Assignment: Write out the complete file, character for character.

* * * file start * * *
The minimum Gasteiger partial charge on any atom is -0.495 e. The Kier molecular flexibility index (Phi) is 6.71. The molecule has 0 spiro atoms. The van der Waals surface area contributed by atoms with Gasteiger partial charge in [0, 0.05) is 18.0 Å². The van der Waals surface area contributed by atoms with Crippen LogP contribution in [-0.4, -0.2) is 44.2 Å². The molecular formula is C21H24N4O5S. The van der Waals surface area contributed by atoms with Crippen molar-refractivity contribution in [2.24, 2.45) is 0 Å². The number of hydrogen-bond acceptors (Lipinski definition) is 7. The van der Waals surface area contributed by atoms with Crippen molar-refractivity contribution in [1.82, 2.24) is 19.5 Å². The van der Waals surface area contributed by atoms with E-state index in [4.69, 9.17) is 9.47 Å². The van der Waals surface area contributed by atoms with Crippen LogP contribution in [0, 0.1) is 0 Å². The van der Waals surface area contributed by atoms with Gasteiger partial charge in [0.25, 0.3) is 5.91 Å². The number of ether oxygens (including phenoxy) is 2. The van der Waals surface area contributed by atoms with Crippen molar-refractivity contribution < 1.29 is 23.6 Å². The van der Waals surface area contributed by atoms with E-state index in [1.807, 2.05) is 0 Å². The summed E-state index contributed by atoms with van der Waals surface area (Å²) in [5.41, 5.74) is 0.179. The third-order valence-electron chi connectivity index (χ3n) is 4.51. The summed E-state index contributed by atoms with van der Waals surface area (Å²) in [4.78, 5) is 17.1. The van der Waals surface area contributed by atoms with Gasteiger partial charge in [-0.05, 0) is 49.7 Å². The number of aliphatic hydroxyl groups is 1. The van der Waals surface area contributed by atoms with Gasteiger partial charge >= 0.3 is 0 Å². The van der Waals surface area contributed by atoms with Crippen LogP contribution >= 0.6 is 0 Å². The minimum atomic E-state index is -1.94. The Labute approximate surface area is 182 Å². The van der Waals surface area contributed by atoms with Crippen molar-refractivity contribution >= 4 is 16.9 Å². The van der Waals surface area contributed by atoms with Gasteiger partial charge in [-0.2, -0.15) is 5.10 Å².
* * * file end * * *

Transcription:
The minimum Gasteiger partial charge on any atom is -0.495 e. The Kier molecular flexibility index (Phi) is 6.71. The molecule has 0 spiro atoms. The van der Waals surface area contributed by atoms with Gasteiger partial charge in [0, 0.05) is 18.0 Å². The van der Waals surface area contributed by atoms with Crippen LogP contribution in [-0.4, -0.2) is 44.2 Å². The molecular formula is C21H24N4O5S. The van der Waals surface area contributed by atoms with Crippen molar-refractivity contribution in [2.24, 2.45) is 0 Å². The number of hydrogen-bond acceptors (Lipinski definition) is 7. The van der Waals surface area contributed by atoms with Crippen molar-refractivity contribution in [1.82, 2.24) is 19.5 Å². The van der Waals surface area contributed by atoms with E-state index in [4.69, 9.17) is 9.47 Å². The van der Waals surface area contributed by atoms with Crippen LogP contribution in [0, 0.1) is 0 Å². The van der Waals surface area contributed by atoms with Gasteiger partial charge in [0.25, 0.3) is 5.91 Å². The number of ether oxygens (including phenoxy) is 2. The van der Waals surface area contributed by atoms with Crippen molar-refractivity contribution < 1.29 is 23.6 Å². The van der Waals surface area contributed by atoms with E-state index in [1.807, 2.05) is 0 Å². The summed E-state index contributed by atoms with van der Waals surface area (Å²) in [5.41, 5.74) is 0.179. The third-order valence-electron chi connectivity index (χ3n) is 4.51. The summed E-state index contributed by atoms with van der Waals surface area (Å²) in [4.78, 5) is 17.1. The van der Waals surface area contributed by atoms with Gasteiger partial charge in [-0.05, 0) is 49.7 Å². The number of aliphatic hydroxyl groups is 1. The van der Waals surface area contributed by atoms with Gasteiger partial charge >= 0.3 is 0 Å². The van der Waals surface area contributed by atoms with Crippen LogP contribution >= 0.6 is 0 Å². The minimum atomic E-state index is -1.94. The Labute approximate surface area is 182 Å². The van der Waals surface area contributed by atoms with Crippen molar-refractivity contribution >= 4 is 16.9 Å². The van der Waals surface area contributed by atoms with Gasteiger partial charge in [-0.2, -0.15) is 5.10 Å².